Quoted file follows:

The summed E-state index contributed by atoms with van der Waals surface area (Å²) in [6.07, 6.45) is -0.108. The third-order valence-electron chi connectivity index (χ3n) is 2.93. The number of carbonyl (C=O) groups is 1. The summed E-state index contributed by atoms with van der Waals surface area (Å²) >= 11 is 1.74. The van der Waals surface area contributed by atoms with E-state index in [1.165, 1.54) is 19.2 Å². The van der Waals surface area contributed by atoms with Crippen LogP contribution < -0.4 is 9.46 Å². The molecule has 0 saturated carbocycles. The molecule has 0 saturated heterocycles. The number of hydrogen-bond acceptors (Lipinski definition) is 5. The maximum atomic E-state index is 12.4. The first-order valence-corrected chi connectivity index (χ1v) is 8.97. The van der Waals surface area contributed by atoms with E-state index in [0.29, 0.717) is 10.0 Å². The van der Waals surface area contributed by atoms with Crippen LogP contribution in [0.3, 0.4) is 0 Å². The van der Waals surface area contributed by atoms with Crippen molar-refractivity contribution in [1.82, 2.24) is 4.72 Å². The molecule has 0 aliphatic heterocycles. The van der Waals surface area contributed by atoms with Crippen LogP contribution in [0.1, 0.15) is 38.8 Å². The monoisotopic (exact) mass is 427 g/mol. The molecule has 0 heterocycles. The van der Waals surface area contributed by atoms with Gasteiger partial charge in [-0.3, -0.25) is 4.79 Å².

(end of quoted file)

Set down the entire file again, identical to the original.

The summed E-state index contributed by atoms with van der Waals surface area (Å²) in [6.07, 6.45) is -0.108. The third-order valence-electron chi connectivity index (χ3n) is 2.93. The number of carbonyl (C=O) groups is 1. The summed E-state index contributed by atoms with van der Waals surface area (Å²) >= 11 is 1.74. The van der Waals surface area contributed by atoms with E-state index in [1.165, 1.54) is 19.2 Å². The van der Waals surface area contributed by atoms with Crippen LogP contribution < -0.4 is 9.46 Å². The molecule has 0 saturated carbocycles. The molecule has 0 saturated heterocycles. The number of hydrogen-bond acceptors (Lipinski definition) is 5. The maximum atomic E-state index is 12.4. The first-order valence-corrected chi connectivity index (χ1v) is 8.97. The van der Waals surface area contributed by atoms with E-state index in [0.29, 0.717) is 10.0 Å². The van der Waals surface area contributed by atoms with Crippen LogP contribution in [0.3, 0.4) is 0 Å². The van der Waals surface area contributed by atoms with Crippen molar-refractivity contribution in [1.82, 2.24) is 4.72 Å². The molecule has 0 aliphatic heterocycles. The van der Waals surface area contributed by atoms with Crippen LogP contribution in [0.1, 0.15) is 38.8 Å². The monoisotopic (exact) mass is 427 g/mol. The molecule has 0 heterocycles. The van der Waals surface area contributed by atoms with Gasteiger partial charge in [-0.3, -0.25) is 4.79 Å².